Seth Godin, the marketing genius behind bestsellers like Purple Cow, Tribes and Linchpin, was asked to define marketing on Copyblogger Radio’s Internet Marketing for Smart People (podcast available on iTunes).
His response was, “the easy answer is that marketing is not advertising.”
Godin then went on to define marketing as: “the art of telling a story that resonates with your audience and spreads.” And, he added, “that story better be true, which means that, implicit in marketing is making something for which or about which you could tell a story that resonates.”
I really like that definition. It goes completely hand in hand with what Jay Baer has described on his blog, Convince & Convert, as YOUtility marketing. It is the act or process of becoming more than just a purveyor, but rather a valuable resource. “Sell something,” Baer explains, “and you make a customer. Help someone, and you make a customer for life.”
This is especially insightful in a world where the balance of marketing power has swung dramatically in favor of the customer. People, as consumers, are not only more connected and savvy then they ever were before, but have reduced attention spans as they are pitched, cajoled and bombarded by millions of messages across billions of mediums simultaneously.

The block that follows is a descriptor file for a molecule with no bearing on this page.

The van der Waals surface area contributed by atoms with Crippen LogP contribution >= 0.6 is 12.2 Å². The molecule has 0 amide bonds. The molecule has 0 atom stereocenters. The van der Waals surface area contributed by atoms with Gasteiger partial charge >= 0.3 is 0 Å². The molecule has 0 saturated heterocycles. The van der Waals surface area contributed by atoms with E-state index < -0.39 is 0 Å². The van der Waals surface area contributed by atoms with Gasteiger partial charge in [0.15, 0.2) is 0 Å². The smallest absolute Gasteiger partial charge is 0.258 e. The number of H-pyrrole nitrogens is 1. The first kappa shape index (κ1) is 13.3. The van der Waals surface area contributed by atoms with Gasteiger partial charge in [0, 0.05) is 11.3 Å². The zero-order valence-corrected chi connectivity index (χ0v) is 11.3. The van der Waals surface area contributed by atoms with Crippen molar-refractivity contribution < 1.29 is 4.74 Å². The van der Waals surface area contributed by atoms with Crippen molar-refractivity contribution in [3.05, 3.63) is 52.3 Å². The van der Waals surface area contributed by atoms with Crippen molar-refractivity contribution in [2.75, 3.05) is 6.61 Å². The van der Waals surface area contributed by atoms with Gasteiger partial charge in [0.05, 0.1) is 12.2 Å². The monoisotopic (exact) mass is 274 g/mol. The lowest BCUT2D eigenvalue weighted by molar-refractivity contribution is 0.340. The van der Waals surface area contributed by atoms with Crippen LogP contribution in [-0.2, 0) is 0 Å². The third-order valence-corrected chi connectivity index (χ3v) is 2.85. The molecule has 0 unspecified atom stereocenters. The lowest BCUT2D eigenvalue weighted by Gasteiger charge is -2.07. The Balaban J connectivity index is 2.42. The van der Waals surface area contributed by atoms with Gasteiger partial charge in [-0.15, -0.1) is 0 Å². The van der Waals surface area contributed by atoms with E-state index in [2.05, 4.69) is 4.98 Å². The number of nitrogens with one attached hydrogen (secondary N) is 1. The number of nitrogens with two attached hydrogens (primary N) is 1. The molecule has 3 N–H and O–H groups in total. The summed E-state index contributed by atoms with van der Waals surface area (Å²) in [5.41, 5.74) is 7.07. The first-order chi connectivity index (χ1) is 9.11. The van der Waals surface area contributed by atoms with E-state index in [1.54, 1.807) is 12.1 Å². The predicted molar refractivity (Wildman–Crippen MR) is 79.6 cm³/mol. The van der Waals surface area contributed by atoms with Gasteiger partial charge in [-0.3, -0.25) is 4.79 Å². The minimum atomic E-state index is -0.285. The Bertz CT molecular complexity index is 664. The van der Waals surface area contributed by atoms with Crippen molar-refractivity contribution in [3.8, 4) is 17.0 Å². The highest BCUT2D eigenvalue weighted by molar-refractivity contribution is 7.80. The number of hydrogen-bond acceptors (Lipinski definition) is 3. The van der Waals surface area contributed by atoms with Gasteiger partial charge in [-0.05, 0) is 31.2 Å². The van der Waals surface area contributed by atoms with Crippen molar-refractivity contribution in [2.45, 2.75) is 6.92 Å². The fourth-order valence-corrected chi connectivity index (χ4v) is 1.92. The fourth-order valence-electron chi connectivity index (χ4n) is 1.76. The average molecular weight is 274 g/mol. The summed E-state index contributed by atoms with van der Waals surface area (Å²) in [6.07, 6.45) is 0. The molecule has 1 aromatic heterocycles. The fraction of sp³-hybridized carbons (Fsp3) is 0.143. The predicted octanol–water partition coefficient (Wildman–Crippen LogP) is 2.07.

Therefore, Godin emphasizes, marketing should be brought in even before you have your product, service or idea. The hard part of building a business in this modern age isn’t the implementation (you can literally source anything from China in no time at all), it’s creating the the story that people will choose to listen to. And, as such, the purest form of marketing starts from scratch, where you spend your time designing products or services that don’t need advertising.
The art of telling a story that resonates with your audience and spreads — Nothing could more sufficiently describe the process around marketing and the methods for connecting and communicating with existing or potential customers.